Take the 2-minute tour ×
Stack Overflow is a question and answer site for professional and enthusiast programmers. It's 100% free, no registration required.

I've built a simple client and server for a project, using a very basic text interface for testing and development (code demonstrating usage below).

The client library has an acceptMessage() method and a getMessage() method, which basically push messages into or pull messages out of a blockingQueue for input and output respectively (in the client this is implemented with put() and take() calls). One thread blocks on System.in and sends read lines to the client via acceptMessage whilst the other blocks on the client getMessage() method and echoes messages to System.out when they arrive. All very basic but it works okay.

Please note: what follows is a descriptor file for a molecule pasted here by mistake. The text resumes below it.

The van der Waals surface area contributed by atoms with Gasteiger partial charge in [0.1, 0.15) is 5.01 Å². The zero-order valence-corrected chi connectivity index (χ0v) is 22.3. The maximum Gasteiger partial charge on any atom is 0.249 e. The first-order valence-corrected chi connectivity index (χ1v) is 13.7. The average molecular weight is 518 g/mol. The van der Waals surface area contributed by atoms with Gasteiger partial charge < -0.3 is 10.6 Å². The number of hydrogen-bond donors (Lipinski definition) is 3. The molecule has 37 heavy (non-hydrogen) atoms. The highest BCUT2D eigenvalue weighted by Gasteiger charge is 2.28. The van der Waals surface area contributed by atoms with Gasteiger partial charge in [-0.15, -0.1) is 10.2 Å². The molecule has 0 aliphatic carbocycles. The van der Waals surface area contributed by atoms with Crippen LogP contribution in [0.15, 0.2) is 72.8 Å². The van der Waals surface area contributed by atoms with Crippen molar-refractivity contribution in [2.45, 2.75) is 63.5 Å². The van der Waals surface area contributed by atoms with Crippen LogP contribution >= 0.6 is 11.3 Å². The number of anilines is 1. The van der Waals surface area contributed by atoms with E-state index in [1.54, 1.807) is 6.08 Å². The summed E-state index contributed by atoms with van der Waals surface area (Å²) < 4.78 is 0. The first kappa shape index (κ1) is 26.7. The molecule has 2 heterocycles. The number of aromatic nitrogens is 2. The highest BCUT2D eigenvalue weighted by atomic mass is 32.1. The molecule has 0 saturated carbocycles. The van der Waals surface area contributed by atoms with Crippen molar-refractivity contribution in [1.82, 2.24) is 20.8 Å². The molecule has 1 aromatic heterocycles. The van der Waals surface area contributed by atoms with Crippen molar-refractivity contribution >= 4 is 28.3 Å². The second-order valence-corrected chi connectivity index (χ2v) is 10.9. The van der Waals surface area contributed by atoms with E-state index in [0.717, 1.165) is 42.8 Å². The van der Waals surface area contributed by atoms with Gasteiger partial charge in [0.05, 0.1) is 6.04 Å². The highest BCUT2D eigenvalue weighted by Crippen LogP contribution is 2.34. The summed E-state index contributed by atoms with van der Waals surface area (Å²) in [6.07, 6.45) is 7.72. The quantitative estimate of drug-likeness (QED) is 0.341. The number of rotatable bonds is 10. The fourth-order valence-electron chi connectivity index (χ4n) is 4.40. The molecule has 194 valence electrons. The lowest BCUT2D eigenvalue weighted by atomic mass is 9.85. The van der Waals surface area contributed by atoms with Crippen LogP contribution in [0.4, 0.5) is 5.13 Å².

Now that I've gotten my client library to work I'm trying to figure out how to integrate it into an application that uses a Swing GUI. So far I've not got much further than building a simple form in the interface building tool in Netbeans, with a text input box and a label. The idea is for the text input box to take the place of reading from system.in and the label to display what would have otherwise been written to system.out. By that point I'll have replicated my simple test app in Swing.